A: Montessori children are given an integral say in the development of their own individualized lesson plans, and are then given the freedom to choose within these options. The classroom teacher and assistant ensure that children are only allowed as much freedom as they can responsibly handle, and that children do not interfere with each other’s learning. They monitor each child’s progress to ensure that each child is progressing at their own appropriate pace in all subjects.
Q: Is it true that Montessori schools have no textbooks or homework?
A: Montessori education is primarily experiential and hands-on learning, especially at the lower grade levels. This means that children work with specially designed materials in the classroom before moving on to pencil-and-paper methods. As students grow and move through the upper elementary and middle school years, written resources begin to make more appearances. Students at this level are encouraged to engage in research rather than to just rely on textbook descriptions. Middle school students may also be assigned homework such as math problems, writing and reading assignments, and research papers, but Montessori educators are careful to try not to over-schedule a child’s afterschool time, giving students ample opportunity for afterschool activities and relaxation.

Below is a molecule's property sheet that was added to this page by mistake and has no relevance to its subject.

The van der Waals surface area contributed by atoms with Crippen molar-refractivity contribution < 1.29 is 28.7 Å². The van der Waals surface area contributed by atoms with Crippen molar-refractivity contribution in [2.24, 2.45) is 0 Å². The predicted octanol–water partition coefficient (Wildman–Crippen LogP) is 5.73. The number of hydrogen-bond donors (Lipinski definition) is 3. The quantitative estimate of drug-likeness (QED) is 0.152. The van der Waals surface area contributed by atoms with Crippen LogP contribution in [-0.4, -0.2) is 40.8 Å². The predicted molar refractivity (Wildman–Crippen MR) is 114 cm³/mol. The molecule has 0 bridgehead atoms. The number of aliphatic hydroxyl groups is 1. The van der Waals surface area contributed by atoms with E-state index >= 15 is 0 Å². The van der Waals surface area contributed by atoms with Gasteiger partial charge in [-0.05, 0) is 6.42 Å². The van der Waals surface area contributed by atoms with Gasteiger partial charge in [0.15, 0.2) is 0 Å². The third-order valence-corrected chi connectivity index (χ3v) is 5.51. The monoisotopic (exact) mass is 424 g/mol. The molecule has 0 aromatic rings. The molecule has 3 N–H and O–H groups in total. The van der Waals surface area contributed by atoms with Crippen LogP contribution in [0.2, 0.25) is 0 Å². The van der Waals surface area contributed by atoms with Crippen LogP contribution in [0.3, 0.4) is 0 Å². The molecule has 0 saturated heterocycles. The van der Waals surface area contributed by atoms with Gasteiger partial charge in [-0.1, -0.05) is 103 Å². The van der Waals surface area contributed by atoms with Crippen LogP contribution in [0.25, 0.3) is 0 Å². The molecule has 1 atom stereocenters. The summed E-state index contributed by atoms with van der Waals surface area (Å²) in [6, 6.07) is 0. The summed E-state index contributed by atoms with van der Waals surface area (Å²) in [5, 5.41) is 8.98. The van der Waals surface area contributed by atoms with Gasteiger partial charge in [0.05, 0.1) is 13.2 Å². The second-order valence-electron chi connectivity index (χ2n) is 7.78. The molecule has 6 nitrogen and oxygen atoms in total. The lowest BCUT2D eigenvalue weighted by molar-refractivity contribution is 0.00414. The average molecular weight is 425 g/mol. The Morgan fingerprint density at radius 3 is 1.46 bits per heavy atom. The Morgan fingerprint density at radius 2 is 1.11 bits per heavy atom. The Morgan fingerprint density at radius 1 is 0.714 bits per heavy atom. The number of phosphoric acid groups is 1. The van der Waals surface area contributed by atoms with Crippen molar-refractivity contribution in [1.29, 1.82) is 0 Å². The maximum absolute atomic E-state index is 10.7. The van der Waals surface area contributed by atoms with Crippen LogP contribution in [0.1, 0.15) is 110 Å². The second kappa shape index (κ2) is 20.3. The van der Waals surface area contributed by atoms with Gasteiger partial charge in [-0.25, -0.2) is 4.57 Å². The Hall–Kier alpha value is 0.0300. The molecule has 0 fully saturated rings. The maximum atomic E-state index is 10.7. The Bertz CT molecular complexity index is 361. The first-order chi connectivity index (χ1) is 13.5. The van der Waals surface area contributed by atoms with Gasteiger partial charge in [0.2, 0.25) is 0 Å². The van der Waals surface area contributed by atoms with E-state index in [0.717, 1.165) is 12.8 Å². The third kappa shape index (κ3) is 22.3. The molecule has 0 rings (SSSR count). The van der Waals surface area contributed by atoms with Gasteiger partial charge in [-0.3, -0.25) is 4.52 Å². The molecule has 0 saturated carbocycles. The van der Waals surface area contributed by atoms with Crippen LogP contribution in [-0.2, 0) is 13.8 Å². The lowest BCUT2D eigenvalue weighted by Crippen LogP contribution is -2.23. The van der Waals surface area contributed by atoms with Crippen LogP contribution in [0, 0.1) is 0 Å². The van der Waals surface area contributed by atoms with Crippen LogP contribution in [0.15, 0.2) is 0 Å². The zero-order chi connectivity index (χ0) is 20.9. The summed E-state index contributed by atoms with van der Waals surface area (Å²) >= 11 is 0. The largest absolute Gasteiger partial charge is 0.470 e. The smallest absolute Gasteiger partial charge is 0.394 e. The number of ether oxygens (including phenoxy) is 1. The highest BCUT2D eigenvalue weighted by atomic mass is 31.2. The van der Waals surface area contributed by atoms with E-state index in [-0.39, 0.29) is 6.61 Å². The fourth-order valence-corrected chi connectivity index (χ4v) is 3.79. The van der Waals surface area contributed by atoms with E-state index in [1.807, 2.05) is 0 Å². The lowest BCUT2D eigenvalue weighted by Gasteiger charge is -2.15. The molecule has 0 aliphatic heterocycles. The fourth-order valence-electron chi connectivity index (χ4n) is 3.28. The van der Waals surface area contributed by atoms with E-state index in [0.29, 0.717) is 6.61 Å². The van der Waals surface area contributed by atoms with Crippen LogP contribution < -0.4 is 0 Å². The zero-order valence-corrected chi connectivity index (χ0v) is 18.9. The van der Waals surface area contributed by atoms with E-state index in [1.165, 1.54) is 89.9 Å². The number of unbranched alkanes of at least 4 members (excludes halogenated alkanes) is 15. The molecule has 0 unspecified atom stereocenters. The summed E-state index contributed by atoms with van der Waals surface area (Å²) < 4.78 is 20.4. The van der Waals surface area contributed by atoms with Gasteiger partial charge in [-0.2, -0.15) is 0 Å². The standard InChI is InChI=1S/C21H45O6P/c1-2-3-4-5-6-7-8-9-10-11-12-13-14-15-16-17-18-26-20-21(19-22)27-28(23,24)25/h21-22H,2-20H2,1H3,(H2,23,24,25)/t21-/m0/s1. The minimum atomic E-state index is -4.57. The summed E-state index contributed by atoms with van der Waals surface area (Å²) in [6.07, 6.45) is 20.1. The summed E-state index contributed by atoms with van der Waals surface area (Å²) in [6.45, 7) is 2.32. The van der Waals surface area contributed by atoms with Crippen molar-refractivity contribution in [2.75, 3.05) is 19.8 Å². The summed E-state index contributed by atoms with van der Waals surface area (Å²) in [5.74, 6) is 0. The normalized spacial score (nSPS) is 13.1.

Q: Are Montessori schools religious?
A: No. Students are educated without reference to religious denominations or teachings. As a result, Montessori classrooms are extremely diverse, with student students who come from numerous different cultures, backgrounds and religions.
Q: Since Montessori classrooms traditionally emphasize non-competitiveness, how are students adequately prepared for real-life competition?
A: Montessori classrooms emphasize innate learning, where a student self-monitors, self-corrects and uses a variety of other higher-thinking and reasoning skills aimed at their own continuous self-improvement. Students typically become comfortable with their strengths and learn how to properly address their weaknesses. In upper grades, students often participate in group activities such as debate or theater, in which they are encouraged to give not only their best performances, but to simultaneously encourage their peers to do the same.
Q: How do Montessori graduates fare in the “real world” when they have to follow a structured agenda?
A: Increasingly, the modern world favors creative thinkers who can combine personal initiative with strong collaborative skills. These traits are exactly the types of characteristics that a Montessori education nurtures. Adults who previously attended Montessori schools have spoken positively of their childhood experiences using the Montessori method, saying it gave them not only the ability to work cooperatively, but also the confidence, creativity, and communication skills needed to make innovative and ground-breaking changes in their work or home environment.
Q: Why is a Montessori preschool program sometimes referred to as a “Children’s House?”
A: Maria Montessori called her first school in Rome the “Casa dei Bambini”, or the “Children’s House.” Everything was designed for the world of a 3-6 year old, down to child-size furniture and learning materials. To this day, Montessori pre-primary classrooms around the world are referred to as Children’s House classrooms.